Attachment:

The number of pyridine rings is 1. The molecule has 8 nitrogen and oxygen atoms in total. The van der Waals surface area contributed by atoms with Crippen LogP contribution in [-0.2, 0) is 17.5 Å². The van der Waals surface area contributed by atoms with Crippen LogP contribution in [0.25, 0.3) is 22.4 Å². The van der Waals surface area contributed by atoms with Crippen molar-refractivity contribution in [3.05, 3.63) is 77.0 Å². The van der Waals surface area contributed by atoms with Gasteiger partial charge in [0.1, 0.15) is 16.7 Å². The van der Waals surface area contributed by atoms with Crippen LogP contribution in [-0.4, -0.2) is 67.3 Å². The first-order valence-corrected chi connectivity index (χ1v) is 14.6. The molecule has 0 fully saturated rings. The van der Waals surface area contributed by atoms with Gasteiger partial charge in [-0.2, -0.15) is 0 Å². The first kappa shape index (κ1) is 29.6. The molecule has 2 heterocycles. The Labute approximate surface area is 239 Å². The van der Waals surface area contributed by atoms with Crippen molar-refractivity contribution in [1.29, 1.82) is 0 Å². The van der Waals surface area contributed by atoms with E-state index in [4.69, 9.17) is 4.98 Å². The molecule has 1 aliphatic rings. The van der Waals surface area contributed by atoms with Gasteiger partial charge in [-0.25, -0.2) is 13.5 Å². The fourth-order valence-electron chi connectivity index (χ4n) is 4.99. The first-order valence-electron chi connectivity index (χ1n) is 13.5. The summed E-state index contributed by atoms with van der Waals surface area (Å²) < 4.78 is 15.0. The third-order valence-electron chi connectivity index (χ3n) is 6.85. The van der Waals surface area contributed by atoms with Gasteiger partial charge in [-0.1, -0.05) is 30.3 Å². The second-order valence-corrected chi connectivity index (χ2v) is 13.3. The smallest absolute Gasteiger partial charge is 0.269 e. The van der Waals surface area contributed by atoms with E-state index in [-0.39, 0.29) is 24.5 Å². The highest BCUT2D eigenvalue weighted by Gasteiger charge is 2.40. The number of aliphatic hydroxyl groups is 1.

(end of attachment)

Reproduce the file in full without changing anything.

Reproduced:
The number of pyridine rings is 1. The molecule has 8 nitrogen and oxygen atoms in total. The van der Waals surface area contributed by atoms with Crippen LogP contribution in [-0.2, 0) is 17.5 Å². The van der Waals surface area contributed by atoms with Crippen LogP contribution in [0.25, 0.3) is 22.4 Å². The van der Waals surface area contributed by atoms with Crippen molar-refractivity contribution in [3.05, 3.63) is 77.0 Å². The van der Waals surface area contributed by atoms with Gasteiger partial charge in [0.1, 0.15) is 16.7 Å². The van der Waals surface area contributed by atoms with Crippen LogP contribution in [-0.4, -0.2) is 67.3 Å². The first-order valence-corrected chi connectivity index (χ1v) is 14.6. The molecule has 0 fully saturated rings. The van der Waals surface area contributed by atoms with Gasteiger partial charge in [-0.2, -0.15) is 0 Å². The first kappa shape index (κ1) is 29.6. The molecule has 2 heterocycles. The Labute approximate surface area is 239 Å². The van der Waals surface area contributed by atoms with Crippen molar-refractivity contribution in [1.29, 1.82) is 0 Å². The van der Waals surface area contributed by atoms with E-state index in [4.69, 9.17) is 4.98 Å². The molecule has 1 aliphatic rings. The van der Waals surface area contributed by atoms with Gasteiger partial charge in [-0.25, -0.2) is 13.5 Å². The fourth-order valence-electron chi connectivity index (χ4n) is 4.99. The first-order valence-electron chi connectivity index (χ1n) is 13.5. The summed E-state index contributed by atoms with van der Waals surface area (Å²) < 4.78 is 15.0. The third-order valence-electron chi connectivity index (χ3n) is 6.85. The van der Waals surface area contributed by atoms with Gasteiger partial charge in [-0.1, -0.05) is 30.3 Å². The second-order valence-corrected chi connectivity index (χ2v) is 13.3. The smallest absolute Gasteiger partial charge is 0.269 e. The van der Waals surface area contributed by atoms with E-state index in [-0.39, 0.29) is 24.5 Å². The highest BCUT2D eigenvalue weighted by Gasteiger charge is 2.40. The number of aliphatic hydroxyl groups is 1.